Mid-Life Cycling

Mid-Life Cycling

02 August 2014

When The Rain Held Out For Time



I am not a shadow; I am not cycling among shadows. There are no shadows:  A couple crosses from a dark canyon of shutters and silence into a delta spreading from the streaming white current of the streetlight and sprayed by a flashing traffic signal.  

The couple crosses the intersection, their bodies making slight bobs with each step.  They look younger, much younger, than I am, but carry with them ages of stone, ages of fire, far older than the bricks and shingles and window panes that line these streets.  

Perhaps they will live the rest of their lives, and their children theirs, on these streets in which the flow of time stops for their history, their eternity, every Friday night.  Or, perhaps, when the streams of sodium vapor light and steel will swell, or the glow of neon will turn the brick houses into the walls of an inferno, and they will leave as, perhaps, their grandparents did from some other place where a cyclist who wasn’t one of them rode through a deserted intersection—or stopped—as they crossed.

They have, probably, another block or two to walk before they reach they reach their parents’ or grandparents’ or friends’ homes—or shul.  I have about another hour of riding ahead of me before I come to my apartment, and Max and Marley.  I hope the rain will hold out until then; it has for most of the afternoon and evening, and this night, for which it was promised.  Even if it doesn’t, I wouldn’t care; in fact, I might even wend my way through more of these streets.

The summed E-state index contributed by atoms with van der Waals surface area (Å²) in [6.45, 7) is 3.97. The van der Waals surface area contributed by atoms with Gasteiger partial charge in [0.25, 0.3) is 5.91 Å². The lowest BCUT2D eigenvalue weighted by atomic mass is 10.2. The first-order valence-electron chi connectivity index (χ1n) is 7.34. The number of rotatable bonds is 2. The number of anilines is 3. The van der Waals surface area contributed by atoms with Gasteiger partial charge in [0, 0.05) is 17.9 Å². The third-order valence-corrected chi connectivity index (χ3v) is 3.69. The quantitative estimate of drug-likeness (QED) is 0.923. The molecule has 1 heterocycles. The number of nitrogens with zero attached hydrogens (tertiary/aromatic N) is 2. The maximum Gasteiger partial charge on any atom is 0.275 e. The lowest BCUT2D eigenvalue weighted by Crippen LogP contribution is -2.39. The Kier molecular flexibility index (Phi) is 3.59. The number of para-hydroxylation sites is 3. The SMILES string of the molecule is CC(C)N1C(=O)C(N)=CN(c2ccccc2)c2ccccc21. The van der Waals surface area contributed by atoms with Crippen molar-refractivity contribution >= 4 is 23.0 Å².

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As it happened, I did ride up one of those one-way street, turned at an avenue, descended another one=way street, and continued along that self-imposed maze for a couple more kilometers than I would’ve ridden otherwise.  Although the night was humid, the air felt more like the kind of pleasant spray you feel on your skin when you stand by the ocean: It was somewhat cool for this time of year.  

I arrived at my apartment dry.  The rain held out, not only for my ride home, but for the ballgame—the Brooklyn Cyclones vs. the Auburn Doubledays—to which I rode, in Coney Island.  Thirty-some-odd kilometers there, a few more than that back.  The Cyclones, in spite of making four errors, won the game in the last at-bat.  As the saying goes, a good time was had by all.

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